Food for votes? Egyptians say it pays to support el-Sissi
ATFIH, Egypt — Businessmen loyal to Egypt’s president are handing out cash and food to poor voters as they try to gather tens of thousands of signatures to support his bid for re-election in March.
President Abdel-Fattah el-Sissi is virtually assured of winning a second four-year term. Nearly all prominent critics have been jailed, left the country or gone silent. Three presidential hopefuls, including a former prime minister who could have lit up the race and a human rights lawyer, have withdrawn. A retired general has been arrested.
That has raised the distinct possibility that the March 26-28 election will effectively be a single-candidate referendum, similar to those held by autocratic leaders in the decades before the 2011 uprising.
With a comfortable win all but guaranteed, el-Sissi has repeatedly called on Egyptians to vote, perhaps fearing that a low turnout could undermine his legitimacy. That the vote is staggered over three days appears designed to maximize participation.
Businessmen loyal to el-Sissi are meanwhile holding signature drives in which poor Egyptians register their support for the president and are given cash or food handouts. It’s another practice that hearkens back decades, when ruling parties dispensed patronage in return for support.
Presidential candidates must secure the “recommendations” of at least 20 lawmakers or 25,000 voters in order to get on the ballot. El-Sissi already has the backing of hundreds of lawmakers, so the signature drives appear to be a largely symbolic undertaking designed to showcase the president’s popular support.
In Atfih, a dusty town some 100 kilometers (65 miles) south of Cairo, several residents said they were paid 100 pounds (about six dollars) each in exchange for their signatures. They said supporters of a local lawmaker and workers at a charity run by a businessman, Tareq Salman, were touring the area in cars urging residents to sign recommendations for el-Sissi.
Those who agree are transported free of charge to the local notary office, they said. On Thursday, Salman led a festive procession of hundreds of people from the charity he runs to the local notary office to hand over recommendations for el-Sissi.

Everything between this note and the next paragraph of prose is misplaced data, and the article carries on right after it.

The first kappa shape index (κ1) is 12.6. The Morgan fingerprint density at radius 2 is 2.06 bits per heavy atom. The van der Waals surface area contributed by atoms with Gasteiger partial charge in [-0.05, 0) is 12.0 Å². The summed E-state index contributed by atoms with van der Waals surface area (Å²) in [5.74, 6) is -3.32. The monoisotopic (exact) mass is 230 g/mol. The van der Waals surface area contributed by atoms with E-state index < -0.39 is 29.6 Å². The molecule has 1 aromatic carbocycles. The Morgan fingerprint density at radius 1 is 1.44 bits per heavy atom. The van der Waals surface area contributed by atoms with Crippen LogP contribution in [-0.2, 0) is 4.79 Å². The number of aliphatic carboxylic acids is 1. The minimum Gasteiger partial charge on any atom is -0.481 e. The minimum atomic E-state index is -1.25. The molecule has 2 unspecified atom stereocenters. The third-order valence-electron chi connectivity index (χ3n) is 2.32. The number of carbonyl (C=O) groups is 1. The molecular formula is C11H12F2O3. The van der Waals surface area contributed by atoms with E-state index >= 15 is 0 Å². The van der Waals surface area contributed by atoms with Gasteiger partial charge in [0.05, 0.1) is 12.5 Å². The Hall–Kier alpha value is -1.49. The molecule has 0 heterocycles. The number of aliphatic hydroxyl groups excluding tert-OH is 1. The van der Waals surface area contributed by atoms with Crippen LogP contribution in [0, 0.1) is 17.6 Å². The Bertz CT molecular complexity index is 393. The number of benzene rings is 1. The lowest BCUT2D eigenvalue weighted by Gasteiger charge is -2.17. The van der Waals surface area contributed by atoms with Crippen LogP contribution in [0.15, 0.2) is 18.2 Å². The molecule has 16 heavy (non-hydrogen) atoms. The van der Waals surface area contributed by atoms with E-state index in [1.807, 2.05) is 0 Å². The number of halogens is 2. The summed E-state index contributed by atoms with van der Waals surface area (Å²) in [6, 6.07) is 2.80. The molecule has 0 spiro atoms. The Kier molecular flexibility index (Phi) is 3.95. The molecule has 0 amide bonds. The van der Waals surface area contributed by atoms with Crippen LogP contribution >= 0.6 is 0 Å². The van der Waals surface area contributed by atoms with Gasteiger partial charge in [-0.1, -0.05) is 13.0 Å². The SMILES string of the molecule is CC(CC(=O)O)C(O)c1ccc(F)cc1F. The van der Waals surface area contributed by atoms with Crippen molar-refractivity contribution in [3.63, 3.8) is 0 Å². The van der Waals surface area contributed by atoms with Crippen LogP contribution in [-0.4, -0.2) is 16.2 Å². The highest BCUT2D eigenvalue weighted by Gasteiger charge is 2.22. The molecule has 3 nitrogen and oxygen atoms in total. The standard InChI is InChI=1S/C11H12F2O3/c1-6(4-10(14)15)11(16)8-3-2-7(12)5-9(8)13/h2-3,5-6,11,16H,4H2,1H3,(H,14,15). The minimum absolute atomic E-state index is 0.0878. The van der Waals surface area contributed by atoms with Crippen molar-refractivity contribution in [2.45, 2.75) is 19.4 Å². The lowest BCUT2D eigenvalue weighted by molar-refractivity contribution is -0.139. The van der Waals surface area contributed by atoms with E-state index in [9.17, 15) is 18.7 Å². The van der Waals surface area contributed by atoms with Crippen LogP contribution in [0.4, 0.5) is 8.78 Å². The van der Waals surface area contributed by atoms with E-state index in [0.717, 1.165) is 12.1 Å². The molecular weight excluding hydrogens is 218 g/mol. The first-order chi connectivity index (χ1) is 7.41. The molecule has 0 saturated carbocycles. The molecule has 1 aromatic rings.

“I am not interested in elections, but this cash is heaven’s gift to me,” 47-year-old housewife Haniya el-Miligi said after she took part in the march.
“We will definitely vote for him (el-Sissi) in the elections if there will be more cash,” said Nasser el-Gamal, 50, a local farmer.
Salman said he hopes to secure at least 30,000 signatures from the town’s 100,000-plus voters. He denied any quid pro quo, saying residents sign voluntarily because they support the president.
“This is not a bribe. People here are poor and we just help them like we do all the time,” he said.
Another signature drive was underway earlier this month in Malek al-Salih, a poor Cairo neighborhood.
Awatef el-Sayed, a 65-year-old homemaker, was among dozens gathered outside a notary office over the weekend, waiting to go in and sign recommendations for el-Sissi.
“They told us we will get a bag of rice, sugar, cooking oil as well as 50 pounds (about three dollars),” she said. The cash and food, she said, would come from a charity run by Mohamed Abu el-Enein, a pro-government businessman.
“We were forced to do this. I know he (el-Sissi) will win anyway,” said Suad Mohammed, a 43-year-old widow who was waiting in line outside Abu el-Enein’s charity office to hand over the recommendation in return for cash and food.
“I don’t care who is paying for this. Life is tough and people like me need money,” said one man as he emerged from the charity’s office carrying a bag full of food items. He declined to give his name, fearing retaliation.
The Associated Press placed multiple phone calls to Abu el-Enein, an aide and his charity seeking comment, but none responded.
Vote-buying and the intimidation of opposition supporters were common features of Egyptian elections before the 2011 uprising that toppled Hosni Mubarak and raised hopes of a transition to democracy.
As defense minister, el-Sissi led the military’s 2013 ouster of Egypt’s first freely elected leader, the Islamist Mohammed Morsi, whose one-year rule proved divisive. Since then, the government has waged a harsh crackdown on dissent, jailing thousands of Islamists along with hundreds of secular activists, including prominent figures from the 2011 uprising.
Street protests have been effectively banned, human rights groups have been placed under severe restrictions and many critics in the media have been silenced. El-Sissi says such measures are needed to restore stability after years of unrest and combat an Islamic State-led insurgency.
The campaign of Khaled Ali, a human rights lawyer who had hoped to run in March, recently released a clandestinely shot video of Cairo residents haggling with an unidentified man over cash payment in exchange for recommendations for el-Sissi.
The campaign said its own supporters faced delays at notary offices, and that security agents at some offices had threatened to arrest them. Khaled Abdel-Hameed, a senior campaign worker, said the intimidation was so severe in Sharqiya, a Nile Delta province, that supporters were instructed not to pursue recommendations there.
On Wednesday, Ali announced at a news conference that he would drop out of the race.
Mahmoud el-Shareif, the spokesman of the National Election Commission, declined to comment on the allegations of vote-buying and intimidation, saying the commission only responds to formal complaints submitted by those who intend to run.